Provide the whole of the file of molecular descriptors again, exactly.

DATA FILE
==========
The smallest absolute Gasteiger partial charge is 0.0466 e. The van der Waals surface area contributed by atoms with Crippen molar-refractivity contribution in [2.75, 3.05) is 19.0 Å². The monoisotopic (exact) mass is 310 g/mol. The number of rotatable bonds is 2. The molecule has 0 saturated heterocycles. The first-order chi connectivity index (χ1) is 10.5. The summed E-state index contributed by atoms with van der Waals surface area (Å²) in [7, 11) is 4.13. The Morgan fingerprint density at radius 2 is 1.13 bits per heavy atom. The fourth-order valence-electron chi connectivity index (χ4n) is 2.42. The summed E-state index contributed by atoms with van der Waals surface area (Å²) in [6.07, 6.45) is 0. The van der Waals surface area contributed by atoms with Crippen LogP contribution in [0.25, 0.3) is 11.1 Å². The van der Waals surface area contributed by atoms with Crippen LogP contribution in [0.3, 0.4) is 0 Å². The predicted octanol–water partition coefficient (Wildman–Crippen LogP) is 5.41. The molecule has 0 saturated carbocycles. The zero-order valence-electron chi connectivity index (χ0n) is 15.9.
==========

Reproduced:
The smallest absolute Gasteiger partial charge is 0.0466 e. The van der Waals surface area contributed by atoms with Crippen molar-refractivity contribution in [2.75, 3.05) is 19.0 Å². The monoisotopic (exact) mass is 310 g/mol. The number of rotatable bonds is 2. The molecule has 0 saturated heterocycles. The first-order chi connectivity index (χ1) is 10.5. The summed E-state index contributed by atoms with van der Waals surface area (Å²) in [7, 11) is 4.13. The Morgan fingerprint density at radius 2 is 1.13 bits per heavy atom. The fourth-order valence-electron chi connectivity index (χ4n) is 2.42. The summed E-state index contributed by atoms with van der Waals surface area (Å²) in [6.07, 6.45) is 0. The van der Waals surface area contributed by atoms with Crippen LogP contribution in [0.25, 0.3) is 11.1 Å². The van der Waals surface area contributed by atoms with Crippen LogP contribution in [0.3, 0.4) is 0 Å². The predicted octanol–water partition coefficient (Wildman–Crippen LogP) is 5.41. The molecule has 0 saturated carbocycles. The zero-order valence-electron chi connectivity index (χ0n) is 15.9.